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Election Day 2012…Making A Hard Choice

Vernon Burnes

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By Vernon Burns
Alabama Political Reporter

While the people of Alabama will, without hesitation, reject the government centered future again offered to us by Obama and the democrats on November 6th, an easy choice. However, I must speak about a hard choice.

Amendment One: The extension of The Forever Wild Land Trust. This is a decision I wish I did not have to face. If our state and our nation were on a sound financial foundation, as I and most Alabama folks assumed in 1992, when we overwhelmingly approved the creation of Forever Wild, then yes is the only vote I could make.

The irony for me is I truly appreciate the value of this program to future generations and wish to see it continued. Over the past year, I have worked to promote the extension of Forever Wild at every turn. I have helped in organizing meetings and spoken out at every opportunity to dispute all the misrepresentations made about, what I consider one of the very few well thought out and well run government programs. If all of state government and our national government were operated any where near as efficiently as our Forever wild land trust then I would not be writing this.

But what I wish were true and the real world of 2012 are completely opposite. The wake up call, relating this to Forever wild, came when the governor and the legislature engineered the confiscation of 437 million dollars from the Alabama Trust Fund. These monies were taken with no plan or guarantee in the law to repay, and will be used to prop up the ever expansing medicaid (welfare) and prison populations.

The pledge, made to future generations by the people of Alabama in 1982 to hold the income we receive from oil and gas royalties in a permeant trust has now been violated. It is true games have been played with the trust before but, as of now, it is broken. How can we relate this to Forever Wild? The Alabama Trust Fund and the Forever Wild Land Trust, in my view, are two remarkable programs tied together in both concept and practice.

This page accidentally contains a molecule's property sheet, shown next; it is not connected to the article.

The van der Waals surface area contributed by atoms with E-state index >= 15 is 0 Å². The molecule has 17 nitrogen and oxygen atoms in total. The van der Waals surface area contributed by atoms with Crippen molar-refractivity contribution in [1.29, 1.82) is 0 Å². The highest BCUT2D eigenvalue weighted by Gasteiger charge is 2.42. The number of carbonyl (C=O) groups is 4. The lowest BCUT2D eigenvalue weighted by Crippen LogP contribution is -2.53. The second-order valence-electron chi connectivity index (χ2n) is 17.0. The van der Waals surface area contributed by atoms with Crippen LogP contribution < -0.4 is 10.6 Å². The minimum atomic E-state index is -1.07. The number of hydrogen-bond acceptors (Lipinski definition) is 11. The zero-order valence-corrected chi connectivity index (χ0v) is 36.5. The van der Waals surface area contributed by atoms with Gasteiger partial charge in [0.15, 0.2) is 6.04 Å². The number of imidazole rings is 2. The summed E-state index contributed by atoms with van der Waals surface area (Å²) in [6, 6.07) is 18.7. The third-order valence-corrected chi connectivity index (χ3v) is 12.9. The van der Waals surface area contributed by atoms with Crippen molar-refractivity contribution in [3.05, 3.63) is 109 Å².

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The Alabama Trust Fund was created, by the people of our state, to be a permeant and growing investment to hold the oil and gas royalties generated by the development of our natural resources on our public lands. With the royalty income as the principal and only the interest income generated by the trust investments being used to fund the legitimate functions of state government, we had established a conservative, common sense, method of preserving the benefits of our natural resources for future generations.

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In 1992 this preservation of public natural resources was taken one logical step further. The Forever Wild Land Trust was created, with an 84% yes vote, to use 10% or less of the interest from the Alabama Trust Fund to purchase another natural resource, open public land for the permeant benefit of all citizens.

This is a very short over view of the why and how both The Alabama Trust Fund and The Forever wild Land Trust came to be. I see both as examples of the “wise and frugal government” Thomas Jefferson called for in his first inaugural address March 4, 1801.

Now both programs are being consumed by the monster our human weakness has created. The welfare state, with its endless promise of entitlements, and the crushing debt that is used to feed that beast, is destroying all we hold dear.

When our elected representatives break into to Alabama Trust Fund, to feed the welfare state, and get past their next election, I am not shocked. When that 437 million dollars has been burned in the entitlement fire, I can see the trust fund being robbed again.

As a conservative I firmly believe the preservation of our natural resources, along with their wise use, is the duty of each generation. I also know, without a doubt in my mind, the preservation and wise use of those resources can only be accomplished when it is based in a sound economic frame work. When the politicians managed this violation of The Alabama Trust Fund they apparently gave little or no consideration to Forever Wild. Modern political theory must teach that you can have your cake and eat it too.

I can not agree. The economic survival of our state and nation must override the yes vote my heart wants to make on amendment one. I vote “No” with the promise that I will do all I can to help restore Forever Wild when the underlying funding source is restored.

I vote “No” knowing that if we do not restore our state and our nation to the principals that have always made us the strongest force for good in this world, we will lose Forever Wild, and all else we hold dear, forever.

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